There are increasing avenues for artists to connect with their fans in recent times. One new addition to the growing list is ”JulyFest”; an assemblage of some notable and alternative music acts making waves within the music scene in Ghana at present.
After weeks of promoting the event, which was staged to commemorate Ghana’s Republic Day, “JulyFest” lived to the billing as hundreds of people trooped to Crystal Park, East Legon to witness the unfolding event.
I arrived at the grounds when the energy god, AYAT was on stage. Performing songs from his well recieved “Zamani EP”, a bare chested, face painted with Adinkra symbols AYAT exuded the kind of energy that has become a trademark. After a set of performances, he brought out Raph Enzee and KiddBlack and together performed their collaborative tune ‘Pioto’ and “Barisujey” respectively. AYAT capped his performance with ‘IDKY’ to the approval of gathered crowd. It was revealing to see AYAT perform to a live band; a move which I reckon is the new direction he’s going.
The eclectic Wanlov and his sister, Deborah took the stage to render their anti- plastic campaign song in which they entreat all to ‘refuse, reuse and recycle’ plastics in Ghana. The two have been prominent advocates for a ban on plastic. With only a guitar, Wanlov also performed his sexually expressive tune ‘Toto’ which elicited an unsurprising response from fans.
By the time the MC for the night, Official Kwame introduced Akan to the stage, the hype was reaching a crescendo. Beginning with ‘Me Sika Aduro’, and ‘Akoma No Abuagumu’, Akan oozing with the confidence of a kung-fu master, was a delight to watch. He brought out Worlasi and together performed ‘Helebaba’ before veering into his ‘Konnichiwa Freestyle’. He capped his set with the palmwine highlife tune ‘3huru A 3b3dwo’.
The DJs of the evening, Eff The DJ, DJ Mitchy and Moorsounds took turns to shift the needle of excitement upwards; turning the grounds from a concert session to a club scene with songs from every top acts in the country.
The cheers was loud when M.anifest took over the stage and began dishing out verses of songs from his ‘Nowhere Cool’ album. With his DJ and producer, R^dical shifting through his extensive catalogue, he performed his King Promise assisted ‘Me Ne Woa’ to loud applauds. M.anifest hasn’t been an ebullient figure on stage. His performances have always been calm and it showed on the stage. On the night, many will remember him mounting the stage but not selling an experience which an artist of his calibre was expected, in my estimation, to deliver in abundance.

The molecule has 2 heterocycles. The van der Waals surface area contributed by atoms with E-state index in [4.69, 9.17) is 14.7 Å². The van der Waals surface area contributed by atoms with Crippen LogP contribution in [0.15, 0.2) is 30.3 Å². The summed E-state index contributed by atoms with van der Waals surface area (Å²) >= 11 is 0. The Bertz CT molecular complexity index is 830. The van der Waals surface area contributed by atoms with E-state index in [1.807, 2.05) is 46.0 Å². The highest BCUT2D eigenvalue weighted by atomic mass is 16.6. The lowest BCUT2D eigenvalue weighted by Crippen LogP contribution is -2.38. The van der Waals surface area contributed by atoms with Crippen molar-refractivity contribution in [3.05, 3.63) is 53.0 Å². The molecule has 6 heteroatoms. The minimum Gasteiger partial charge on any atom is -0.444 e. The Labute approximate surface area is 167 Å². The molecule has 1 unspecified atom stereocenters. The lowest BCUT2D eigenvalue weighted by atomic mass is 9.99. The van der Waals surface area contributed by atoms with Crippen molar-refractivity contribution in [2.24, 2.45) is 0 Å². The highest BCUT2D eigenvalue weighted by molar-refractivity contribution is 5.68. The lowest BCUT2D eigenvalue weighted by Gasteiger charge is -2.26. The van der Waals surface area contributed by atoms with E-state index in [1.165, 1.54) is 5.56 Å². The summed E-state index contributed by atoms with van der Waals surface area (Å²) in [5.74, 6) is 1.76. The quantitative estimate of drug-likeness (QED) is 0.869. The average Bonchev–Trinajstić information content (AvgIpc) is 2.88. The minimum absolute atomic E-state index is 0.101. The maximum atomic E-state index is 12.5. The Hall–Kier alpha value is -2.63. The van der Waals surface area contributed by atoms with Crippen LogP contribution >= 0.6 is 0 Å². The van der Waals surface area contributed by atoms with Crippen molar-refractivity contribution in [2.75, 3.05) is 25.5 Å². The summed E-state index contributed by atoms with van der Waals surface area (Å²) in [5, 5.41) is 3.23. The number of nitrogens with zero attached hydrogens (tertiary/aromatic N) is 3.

Looking all spruce up and bubbling with energy from the start, Amaarae was ready to thrill. And that, she did. With songs from her ‘Passionfruit Summers’ EP filling her set, she converted a couple of people who didn’t know her into fans. At a turn in her set, she invited a young boy on stage to sing. (The boy left the stage teary eyed from emotions or was it stage fright?).
Backed by a three male back up singers and live band, she switched the tempo up, traded call and response with the crowd and requested a volunteer on stage to do the asorkpor dance with her. As a first timer witnessing her performance, I guess the columns of my expectations were boldly ticked. She was vibrant, engaging, sometimes wild and full of positive energy that you couldn’t afford not to tag along.
B4bonah and Medikal were the last acts of the night; continuing with the good energy Amaarae had left prior. Performing all his hit singles like ‘Devil Is A Liar’ with M.anifest and ‘My Girl’, the MimLife Records act, despite winning the crowd over with the songs, pulled an average score for performance. His act wasn’t coordinated – he had too many people on stage, crowding him out at point.
Like Medikal who followed next, they each fed off the energy of the crowd. Medikal at one point had the crowd rapping line by line to his verses on ‘Grind Day Remix’ and ‘Otedola Remix’ respectively. (I was there for those specific performances). As the performances progressed, tiredness did set in. Both B4bonah and Medikal were gasping for breath, considering they were on stage for less than an hour.
Platforms like “JulyFest” should be the ‘rehearsal’ stage for artists to experiment with stagecraft as well as test their breathing, confidence and energy levels as they look forward to the big gigs.
The organizers of “JulyFest” did well with security. The use of both live band music and DJs ensured we got a right mix of sound and entertainment. The crowd at the event were also responsive, according each performer great reception. There are a lot of positives and negatives to be picked and hopefully next year’s event would be much grander and exciting. On the whole, the event lived to its expectations.